Three campuses in Japan are working on business and economic issues—faculty there are very interested in the impact of Japanese tourism and are doing innovative work on economic development. Our new dean of the College of Business and Economics, Drew Martin, will be traveling to Japan to discuss different opportunities to collaborate on programs of benefit to both Japan and Hawai‘i.

Another area of shared interest is with the use of unmanned aerial vehicles for data collection—we can share strategies for approaching challenges such as natural disaster response, collecting geographic data, and mapping areas such as agricultural lands and conservation areas.

I’m excited about the education and research opportunities this partnership will bring as we work together through collaborations with faculty and students to create a better future of mutual benefit for both the people of Japan and Hawai‘i.

For photos from the trip and more information, visit the post on my blog: Chancellor Straney visits universities in Japan.

Aloha,

Don Straney

Nov 022016
 

UH and the Tsuzuki Education Group entered a formal agreement on Nov. 1 to advance collaborative education and research.

UH President David Lassner participates in part of the signing ceremony.

UH President David Lassner participates in part of the signing ceremony.

University of Hawaiʻi President David Lassner, UH Hilo Chancellor Donald Straney, and more than 800 invited guests including educational leaders from Japan and Europe, Japanese government officials and representatives from Japanese industries, attended ceremonies in Japan for a formal collaborative agreement yesterday.

UH and the Tsuzuki Education Group entered a formal agreement on Nov. 1 to advance collaborative education and research. The Tsuzuki Education Group includes more than 20 private universities and colleges in multiple locations across Japan.

Through the agreement, any part of the UH System may build on the initial relationships developed by UH Hilo to expand Hawaiʻi-Japan student exchange programs with Tsuzuki campuses and explore compelling initiatives across a wide range of interests such as business, pharmacy, traditional medicine, disaster resilience, technology, volcanology and sustainability.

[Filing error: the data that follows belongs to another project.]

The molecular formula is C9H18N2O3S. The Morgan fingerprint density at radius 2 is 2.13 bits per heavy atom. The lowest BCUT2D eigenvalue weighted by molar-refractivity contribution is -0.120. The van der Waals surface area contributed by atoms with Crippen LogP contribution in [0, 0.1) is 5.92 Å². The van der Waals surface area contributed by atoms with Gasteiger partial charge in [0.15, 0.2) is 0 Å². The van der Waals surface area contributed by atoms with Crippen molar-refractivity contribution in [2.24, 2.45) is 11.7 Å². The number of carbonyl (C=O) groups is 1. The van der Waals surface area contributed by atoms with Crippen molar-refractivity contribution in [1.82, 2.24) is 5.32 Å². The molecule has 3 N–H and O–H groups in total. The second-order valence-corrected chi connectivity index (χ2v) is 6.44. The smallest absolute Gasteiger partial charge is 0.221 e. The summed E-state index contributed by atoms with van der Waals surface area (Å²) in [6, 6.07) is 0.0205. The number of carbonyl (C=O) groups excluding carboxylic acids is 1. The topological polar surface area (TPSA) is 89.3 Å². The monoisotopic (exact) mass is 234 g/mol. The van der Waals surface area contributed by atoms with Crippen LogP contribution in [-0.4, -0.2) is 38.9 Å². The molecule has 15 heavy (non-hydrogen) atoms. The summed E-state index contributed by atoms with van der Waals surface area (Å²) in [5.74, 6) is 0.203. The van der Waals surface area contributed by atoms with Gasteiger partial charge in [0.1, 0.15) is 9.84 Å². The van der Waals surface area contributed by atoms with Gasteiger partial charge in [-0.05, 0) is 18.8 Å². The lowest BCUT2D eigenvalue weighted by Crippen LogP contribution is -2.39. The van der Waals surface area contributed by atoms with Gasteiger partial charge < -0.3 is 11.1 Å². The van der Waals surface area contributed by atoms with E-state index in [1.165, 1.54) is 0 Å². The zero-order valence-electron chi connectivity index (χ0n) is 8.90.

President Lassner signed the memorandum of understanding with Tsuzuki Chancellor Kimiko Tsuzuki at a ceremony in Fukuoka, Japan. The signing ceremony was a highlight of the celebration of the 60th anniversary of the Tsuzuki Educational Group’s founding.

“Besides our deep cultural and economic connections, both Hawaiʻi and Japan are island communities,” says Lassner. “We share many common challenges and opportunities to create a better future that we can address together through collaborations with our faculty and students.”

This new system-to-system partnership builds on agreements between UH Hilo and Tsuzuki including exchange programs with the Yokohama University of Pharmacy and Japan University of Economics.

Chancellor Straney is continuing to meet with Tsuzuki officials and campuses to explore further opportunities for collaboration for UH Hilo and other UH campuses.

The partnership is also a new chapter in the relationship between Hawaiʻi and Fukuoka, where the Tsuzuki Educational Group is based. Spearheaded by former Governor George Ariyoshi, whose father came from Fukuoka prefecture, the Hawaiʻi-Fukuoka partnership was established 35 years ago as Hawaiʻi’s first sister-state international relationship.

 

-Adapted from UH System News

Oct 032016
 

We are preparing students for careers in conservation, a new growth sector in Hawai‘i’s economy.

By Chancellor Don Straney

One of the top responsibilities of the University of Hawai‘i at Hilo is to provide stewardship for the natural and cultural environment. Our campus emphasizes respect for the ‘āina, or land, and we work in partnership with the local community and government agencies to study, protect, preserve and sustain the unique natural and cultural environment of Hawai‘i Island.